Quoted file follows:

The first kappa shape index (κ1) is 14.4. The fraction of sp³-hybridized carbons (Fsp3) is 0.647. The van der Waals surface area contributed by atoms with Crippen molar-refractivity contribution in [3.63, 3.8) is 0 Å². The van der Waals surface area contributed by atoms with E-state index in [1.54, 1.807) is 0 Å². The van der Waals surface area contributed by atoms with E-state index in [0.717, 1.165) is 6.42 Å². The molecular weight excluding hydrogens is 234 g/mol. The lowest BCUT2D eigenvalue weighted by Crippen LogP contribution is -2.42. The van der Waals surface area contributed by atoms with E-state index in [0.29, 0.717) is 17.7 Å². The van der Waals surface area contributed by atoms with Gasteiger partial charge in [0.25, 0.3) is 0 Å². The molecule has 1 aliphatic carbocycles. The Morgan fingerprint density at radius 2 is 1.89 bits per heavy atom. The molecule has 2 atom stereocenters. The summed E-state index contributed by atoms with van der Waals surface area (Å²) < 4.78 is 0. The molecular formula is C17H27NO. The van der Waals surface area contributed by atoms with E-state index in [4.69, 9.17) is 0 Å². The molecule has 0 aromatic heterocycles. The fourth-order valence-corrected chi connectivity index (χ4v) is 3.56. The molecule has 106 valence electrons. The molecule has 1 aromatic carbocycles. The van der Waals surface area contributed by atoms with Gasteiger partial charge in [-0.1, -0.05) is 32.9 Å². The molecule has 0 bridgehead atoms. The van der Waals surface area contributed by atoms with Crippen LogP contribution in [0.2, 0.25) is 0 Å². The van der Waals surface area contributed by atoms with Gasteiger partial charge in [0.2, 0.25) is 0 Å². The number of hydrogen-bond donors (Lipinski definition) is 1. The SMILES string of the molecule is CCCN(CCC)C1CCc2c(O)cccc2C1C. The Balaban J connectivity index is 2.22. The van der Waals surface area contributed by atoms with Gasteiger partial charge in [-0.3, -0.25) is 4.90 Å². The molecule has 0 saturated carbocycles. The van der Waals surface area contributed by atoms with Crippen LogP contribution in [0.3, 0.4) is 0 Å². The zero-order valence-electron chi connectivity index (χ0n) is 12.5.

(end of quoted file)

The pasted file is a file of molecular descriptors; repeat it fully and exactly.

The first kappa shape index (κ1) is 14.4. The fraction of sp³-hybridized carbons (Fsp3) is 0.647. The van der Waals surface area contributed by atoms with Crippen molar-refractivity contribution in [3.63, 3.8) is 0 Å². The van der Waals surface area contributed by atoms with E-state index in [1.54, 1.807) is 0 Å². The van der Waals surface area contributed by atoms with E-state index in [0.717, 1.165) is 6.42 Å². The molecular weight excluding hydrogens is 234 g/mol. The lowest BCUT2D eigenvalue weighted by Crippen LogP contribution is -2.42. The van der Waals surface area contributed by atoms with E-state index in [0.29, 0.717) is 17.7 Å². The van der Waals surface area contributed by atoms with Gasteiger partial charge in [0.25, 0.3) is 0 Å². The molecule has 1 aliphatic carbocycles. The Morgan fingerprint density at radius 2 is 1.89 bits per heavy atom. The molecule has 2 atom stereocenters. The summed E-state index contributed by atoms with van der Waals surface area (Å²) < 4.78 is 0. The molecular formula is C17H27NO. The van der Waals surface area contributed by atoms with E-state index in [4.69, 9.17) is 0 Å². The molecule has 0 aromatic heterocycles. The fourth-order valence-corrected chi connectivity index (χ4v) is 3.56. The molecule has 106 valence electrons. The molecule has 1 aromatic carbocycles. The van der Waals surface area contributed by atoms with Gasteiger partial charge in [-0.1, -0.05) is 32.9 Å². The molecule has 0 bridgehead atoms. The van der Waals surface area contributed by atoms with Crippen LogP contribution in [0.2, 0.25) is 0 Å². The van der Waals surface area contributed by atoms with Gasteiger partial charge in [0.2, 0.25) is 0 Å². The number of hydrogen-bond donors (Lipinski definition) is 1. The SMILES string of the molecule is CCCN(CCC)C1CCc2c(O)cccc2C1C. The Balaban J connectivity index is 2.22. The van der Waals surface area contributed by atoms with Gasteiger partial charge in [-0.3, -0.25) is 4.90 Å². The molecule has 0 saturated carbocycles. The van der Waals surface area contributed by atoms with Crippen LogP contribution in [0.3, 0.4) is 0 Å². The zero-order valence-electron chi connectivity index (χ0n) is 12.5.